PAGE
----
Professor Flannery is Professor of Vision Science and Neuroscience in the Department of Molecular Biology in University of California, Berkeley. The expertise of his laboratory group is directed toward developing viral vectors for gene therapy and gene transfer to retinal neurons, epithelia and glia. He and his team study both normal retinal functions as well as disease states to develop rational therapeutics for retinal dystrophies.
He serves on a number of advisory boards in the United States; he is vice chairman for Foundation Fighting Blindness and is on the board of directors for the National Neurovision Research Institute. He is also a member of the Medical and Scientific Advisory Board for Fighting Blindness in Ireland.
Prof. Flannery obtained his BA (1975) and PhD in Neuroscience (1993) at University of California, Santa Barbara and he continued his postdoctoral training at the Jules Stein Eye Institute, UCLA. In 1991, Prof. Flannery joined the faculty of the University of Florida and in 1995, he accepted his position at UC Berkeley.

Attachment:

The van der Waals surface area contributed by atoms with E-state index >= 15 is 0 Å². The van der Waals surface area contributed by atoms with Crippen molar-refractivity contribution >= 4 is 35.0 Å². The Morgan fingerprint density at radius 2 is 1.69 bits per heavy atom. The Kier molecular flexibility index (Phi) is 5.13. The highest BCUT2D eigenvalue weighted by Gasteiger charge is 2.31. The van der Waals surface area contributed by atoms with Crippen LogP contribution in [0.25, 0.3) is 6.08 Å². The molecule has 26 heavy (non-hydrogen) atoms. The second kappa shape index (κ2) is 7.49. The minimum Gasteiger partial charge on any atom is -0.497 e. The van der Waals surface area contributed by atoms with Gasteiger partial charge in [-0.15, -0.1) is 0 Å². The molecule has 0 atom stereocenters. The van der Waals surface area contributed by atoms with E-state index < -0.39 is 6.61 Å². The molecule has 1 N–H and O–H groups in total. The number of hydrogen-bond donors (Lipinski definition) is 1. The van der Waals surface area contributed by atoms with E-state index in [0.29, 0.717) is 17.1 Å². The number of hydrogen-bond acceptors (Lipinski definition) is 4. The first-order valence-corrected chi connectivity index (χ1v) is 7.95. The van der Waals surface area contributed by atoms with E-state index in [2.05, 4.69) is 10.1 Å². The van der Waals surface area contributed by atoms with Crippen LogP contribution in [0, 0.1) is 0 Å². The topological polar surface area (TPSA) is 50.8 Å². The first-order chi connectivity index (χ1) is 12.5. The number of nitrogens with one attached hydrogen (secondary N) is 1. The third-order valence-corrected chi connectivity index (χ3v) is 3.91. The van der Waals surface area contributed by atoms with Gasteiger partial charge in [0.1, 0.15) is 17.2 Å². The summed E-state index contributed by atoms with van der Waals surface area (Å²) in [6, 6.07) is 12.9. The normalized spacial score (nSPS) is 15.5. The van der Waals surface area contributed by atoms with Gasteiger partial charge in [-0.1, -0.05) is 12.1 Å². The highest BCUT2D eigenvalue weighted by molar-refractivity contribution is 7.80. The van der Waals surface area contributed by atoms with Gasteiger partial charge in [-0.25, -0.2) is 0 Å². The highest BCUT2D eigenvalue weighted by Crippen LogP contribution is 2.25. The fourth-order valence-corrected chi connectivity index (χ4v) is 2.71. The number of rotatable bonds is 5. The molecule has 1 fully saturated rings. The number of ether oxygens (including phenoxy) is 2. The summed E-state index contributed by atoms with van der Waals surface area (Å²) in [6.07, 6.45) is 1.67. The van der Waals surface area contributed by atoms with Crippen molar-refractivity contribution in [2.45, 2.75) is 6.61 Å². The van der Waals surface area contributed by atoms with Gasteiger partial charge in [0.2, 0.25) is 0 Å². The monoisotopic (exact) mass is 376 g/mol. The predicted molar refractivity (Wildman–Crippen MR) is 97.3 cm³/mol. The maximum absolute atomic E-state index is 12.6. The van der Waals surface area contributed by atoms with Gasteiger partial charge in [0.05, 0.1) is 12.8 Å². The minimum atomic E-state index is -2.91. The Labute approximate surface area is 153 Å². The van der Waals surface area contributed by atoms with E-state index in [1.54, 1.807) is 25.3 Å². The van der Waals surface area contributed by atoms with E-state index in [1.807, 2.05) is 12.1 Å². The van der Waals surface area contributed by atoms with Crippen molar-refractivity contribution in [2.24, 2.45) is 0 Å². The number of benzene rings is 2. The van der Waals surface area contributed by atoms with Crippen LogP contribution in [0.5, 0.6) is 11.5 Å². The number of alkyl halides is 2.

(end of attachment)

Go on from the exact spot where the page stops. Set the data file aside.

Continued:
Restoration of high-sensitivity and adapting vision with a cone opsin
Inherited and age-related retinal degenerative diseases cause progressive loss of rod and cone photoreceptors, leading to blindness. Many patients have surviving inner retinal neurons, which are not naturally light-sensitive. These inner retinal neurons can be treated by optogenetic gene therapy to make them sensitive to light. Optogenetic approaches that have been tested to date have been limited by either low light sensitivity or slow response speeds and lack adaptation to changes in ambient light. These tests have also not been shown to restore the ability to recognize or interact with objects. We find that gene delivery of medium wavelength cone opsin to the inner retina can overcome these limitations and supports vision in dim light. Cone opsin enables a blind retinitis pigmentosa mouse to discriminate temporal and spatial light patterns displayed on a standard LCD computer tablet, displays adaption to changes in ambient light, and restores open-field novel object exploration under incidental room light. We find that Middle wavelength cone opsin provides the speed, sensitivity and adaptation needed to restore patterned vision.